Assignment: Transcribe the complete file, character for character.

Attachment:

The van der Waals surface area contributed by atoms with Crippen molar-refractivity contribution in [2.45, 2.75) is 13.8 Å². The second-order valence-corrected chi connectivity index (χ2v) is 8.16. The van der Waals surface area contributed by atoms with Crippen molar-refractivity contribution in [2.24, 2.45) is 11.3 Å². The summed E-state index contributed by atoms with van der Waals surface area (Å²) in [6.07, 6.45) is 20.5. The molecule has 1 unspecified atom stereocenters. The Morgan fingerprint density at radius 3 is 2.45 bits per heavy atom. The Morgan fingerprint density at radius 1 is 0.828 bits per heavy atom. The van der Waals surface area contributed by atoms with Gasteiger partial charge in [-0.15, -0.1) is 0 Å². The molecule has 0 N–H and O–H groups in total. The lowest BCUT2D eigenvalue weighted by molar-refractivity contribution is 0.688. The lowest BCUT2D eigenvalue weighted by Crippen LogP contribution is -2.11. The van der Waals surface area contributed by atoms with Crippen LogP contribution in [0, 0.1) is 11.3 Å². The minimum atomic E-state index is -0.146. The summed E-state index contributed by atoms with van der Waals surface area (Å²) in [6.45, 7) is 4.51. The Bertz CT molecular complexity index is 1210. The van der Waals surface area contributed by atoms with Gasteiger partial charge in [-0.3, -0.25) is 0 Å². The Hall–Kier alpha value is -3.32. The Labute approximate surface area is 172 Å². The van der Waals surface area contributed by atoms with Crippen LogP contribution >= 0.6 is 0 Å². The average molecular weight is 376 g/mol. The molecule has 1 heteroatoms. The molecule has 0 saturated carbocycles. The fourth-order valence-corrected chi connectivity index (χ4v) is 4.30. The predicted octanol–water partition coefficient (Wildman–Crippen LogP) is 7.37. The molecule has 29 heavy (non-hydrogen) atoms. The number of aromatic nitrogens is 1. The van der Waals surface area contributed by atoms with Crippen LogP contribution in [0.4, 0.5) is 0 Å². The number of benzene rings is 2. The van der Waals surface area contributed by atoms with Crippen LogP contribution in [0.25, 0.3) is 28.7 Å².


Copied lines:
The van der Waals surface area contributed by atoms with Crippen molar-refractivity contribution in [2.45, 2.75) is 13.8 Å². The second-order valence-corrected chi connectivity index (χ2v) is 8.16. The van der Waals surface area contributed by atoms with Crippen molar-refractivity contribution in [2.24, 2.45) is 11.3 Å². The summed E-state index contributed by atoms with van der Waals surface area (Å²) in [6.07, 6.45) is 20.5. The molecule has 1 unspecified atom stereocenters. The Morgan fingerprint density at radius 3 is 2.45 bits per heavy atom. The Morgan fingerprint density at radius 1 is 0.828 bits per heavy atom. The van der Waals surface area contributed by atoms with Gasteiger partial charge in [-0.15, -0.1) is 0 Å². The molecule has 0 N–H and O–H groups in total. The lowest BCUT2D eigenvalue weighted by molar-refractivity contribution is 0.688. The lowest BCUT2D eigenvalue weighted by Crippen LogP contribution is -2.11. The van der Waals surface area contributed by atoms with Crippen LogP contribution in [0, 0.1) is 11.3 Å². The minimum atomic E-state index is -0.146. The summed E-state index contributed by atoms with van der Waals surface area (Å²) in [6.45, 7) is 4.51. The Bertz CT molecular complexity index is 1210. The van der Waals surface area contributed by atoms with Gasteiger partial charge in [-0.3, -0.25) is 0 Å². The Hall–Kier alpha value is -3.32. The Labute approximate surface area is 172 Å². The van der Waals surface area contributed by atoms with Crippen LogP contribution >= 0.6 is 0 Å². The average molecular weight is 376 g/mol. The molecule has 1 heteroatoms. The molecule has 0 saturated carbocycles. The fourth-order valence-corrected chi connectivity index (χ4v) is 4.30. The predicted octanol–water partition coefficient (Wildman–Crippen LogP) is 7.37. The molecule has 29 heavy (non-hydrogen) atoms. The number of aromatic nitrogens is 1. The van der Waals surface area contributed by atoms with Crippen LogP contribution in [0.4, 0.5) is 0 Å². The number of benzene rings is 2. The van der Waals surface area contributed by atoms with Crippen LogP contribution in [0.25, 0.3) is 28.7 Å².